During the Month of April to July, I was busy writing the manuscripts of the Christian Living Textbooks that I had co-authored. I had co-authored a total of three books for three year levels. In the span of those months of writing, I was also pre-occupied with my classes, chores at home and graduate studies. In doing those tasks, I had music and basketball to get me by especially on late nights. It was a struggle writing in the middle of the night and it was but helpful to have music on your background.

In two nights between the end of June and the start of July, while writing the last manuscripts to be submitted to our publisher, I wrote while watching our Men’s National Basketball Team (Gilas) play in the Olympic Qualifying Tournament against Serbia and The Dominican Republic in Belgrade. Gilas, who was fresh from a successful campaign against South Korea and Indonesia in the FIBA Asia Cup Qualifying tournament in Angeles, Pampanga two weeks prior, carried that positive momentum going into the OQT games in Belgrade. But even before flying to Belgrade, news about the injury of Gilas’ new hero and face Dwight Ramos came out, with Dwight eventually sitting out the rest of the tournament.

Gilas pushed Serbia (ranked 6th in the world), which was led by ace point guard Milos Teodosic and NBA veterans Nemanja Bjelica and behemoth Boban Marjanovic to the limit losing only by 7 points, 83-76, to the hosts and eventual finalist. Gilas even had the chance to win the game leading in the last two minutes. Yes, it was a loss, but seeing our young guns like the highly improved Justine Baltazar, Kai Sotto, and RJ Abarrientos go toe-to-toe against one of the world’s best teams and players is something to be proud about. 

In this game, we as fans saw that we had arrived; that even in the youth of our team, we could give them a run for their money. We had a glimpse of the future, which is bright, on the way these young men held themselves against one of the world’s best. We saw that if we can have these players together with some missing pieces for the next year playing in the system of Coach Tab Baldwin, we’re in for a good ride come the 2023 Basketball World Cup which the Philippines will co-host with Japan and Indonesia. 

The next game saw our boys lose to the Dominican Republic, 94-67, a game which was close in the first half. But the physicality and experience of the Dominican Republic prevailed as they dealt our young guns a beating in the second half to snatch the win away. In the point of view of a teacher like me, that lost by Gilas is not considered a failure. In the classroom, we call that a teaching moment. It was a moment to learn more the system being implemented by the coach and also a moment to learn from your adversary. Cliché as it may be, we say that experience will always be the best teacher.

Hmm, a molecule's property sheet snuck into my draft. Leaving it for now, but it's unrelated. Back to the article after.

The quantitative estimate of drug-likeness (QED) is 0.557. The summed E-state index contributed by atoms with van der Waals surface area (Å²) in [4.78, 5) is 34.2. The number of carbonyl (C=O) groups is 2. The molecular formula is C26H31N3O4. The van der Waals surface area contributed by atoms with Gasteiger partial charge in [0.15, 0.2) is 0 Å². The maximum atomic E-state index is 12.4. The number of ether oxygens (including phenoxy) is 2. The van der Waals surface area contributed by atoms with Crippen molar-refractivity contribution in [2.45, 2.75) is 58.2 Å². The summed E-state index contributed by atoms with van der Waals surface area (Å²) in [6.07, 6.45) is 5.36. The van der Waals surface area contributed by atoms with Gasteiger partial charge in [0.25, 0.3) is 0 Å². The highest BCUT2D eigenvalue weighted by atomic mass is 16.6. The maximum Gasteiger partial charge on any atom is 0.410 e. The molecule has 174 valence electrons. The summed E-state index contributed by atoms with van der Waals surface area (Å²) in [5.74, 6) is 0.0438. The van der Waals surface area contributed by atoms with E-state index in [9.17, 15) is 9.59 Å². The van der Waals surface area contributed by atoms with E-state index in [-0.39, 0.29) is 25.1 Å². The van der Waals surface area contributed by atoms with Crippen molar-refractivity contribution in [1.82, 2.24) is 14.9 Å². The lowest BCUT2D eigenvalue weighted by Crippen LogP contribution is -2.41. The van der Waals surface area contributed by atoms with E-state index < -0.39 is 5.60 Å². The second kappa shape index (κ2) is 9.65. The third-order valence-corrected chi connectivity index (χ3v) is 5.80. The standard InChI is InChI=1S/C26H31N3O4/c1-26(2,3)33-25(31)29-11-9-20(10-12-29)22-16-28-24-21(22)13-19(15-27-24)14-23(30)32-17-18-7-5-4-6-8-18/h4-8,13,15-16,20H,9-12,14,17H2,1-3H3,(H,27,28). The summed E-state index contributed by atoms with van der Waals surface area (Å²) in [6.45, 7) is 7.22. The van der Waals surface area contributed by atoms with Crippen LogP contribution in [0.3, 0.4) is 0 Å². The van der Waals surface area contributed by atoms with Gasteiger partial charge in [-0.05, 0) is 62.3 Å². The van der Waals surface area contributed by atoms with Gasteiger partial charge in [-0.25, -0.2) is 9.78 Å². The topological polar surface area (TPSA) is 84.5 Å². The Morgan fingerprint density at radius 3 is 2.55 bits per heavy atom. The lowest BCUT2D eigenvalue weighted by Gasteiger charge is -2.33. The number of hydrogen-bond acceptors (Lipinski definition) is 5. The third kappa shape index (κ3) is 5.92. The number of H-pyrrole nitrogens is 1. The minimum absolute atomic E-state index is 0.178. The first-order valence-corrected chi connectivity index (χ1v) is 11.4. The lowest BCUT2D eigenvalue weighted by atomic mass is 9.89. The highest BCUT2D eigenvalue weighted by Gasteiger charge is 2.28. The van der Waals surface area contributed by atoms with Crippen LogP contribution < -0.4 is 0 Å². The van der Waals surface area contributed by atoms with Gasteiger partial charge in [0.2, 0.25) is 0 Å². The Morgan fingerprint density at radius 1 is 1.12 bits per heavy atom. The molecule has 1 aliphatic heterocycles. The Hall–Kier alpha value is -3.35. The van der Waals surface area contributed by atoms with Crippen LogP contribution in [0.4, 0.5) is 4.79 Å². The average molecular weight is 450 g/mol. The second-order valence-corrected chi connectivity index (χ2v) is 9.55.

But then again, just as those games were played in the middle of the night, it was like a dream and its hopes remained a dream because two weeks ago, Gilas, now with the majority of players coming from the pro-ranks again and under a new coach, was thrashed by New Zealand, 88-63, in front of a home crowd at the SMART-Araneta Coliseum. A few months ago, we were already playing with the big boys and giving them a hell of a fight. We, the fans, are now eager to dream and hope for a good showing by 2023. Our young players, the core of this team – Thirdy Ravena and Dwight Ramos – playing in the Japan B. League among others is a step in the right direction for our team to have a good showing in the upcoming world basketball showcase.

But it was all a dream.

The loss to the Tall Blacks of New Zealand woke us up from the beautiful dream and brought us back to the stinking reality of an insular basketball league, lots of dribbling, and individual plays from players and the drama and toxic positivity called “PUSO.” Apologists and PR specialists will hail Gilas’ succeeding win against India but what the heck, India is not a basketball nation and cricket is its main sport. A collection of our local college basketball standouts will beat that team handily.

We the fans are tired of being told to always be patient with the team that we’re watching. During the tenure of Coach Tab Baldwin as coach, we did not need to appease ourselves even if the team lost because we saw the team was playing the game correctly. It had a good system in place, and that system bred the right attitude for development. And we fans do not deserve to be silenced. We will talk. We will say our piece because we love the game of basketball more than the officials running it. The game is our constant. We already had “utak” and “gawa” working for us to belong with the big boys on top. Now we’re back to the drama of “PUSO” and the “bara-bara” brand of basketball. May God help us. May God save Philippine Basketball, the game that each and every Filipino loves the most.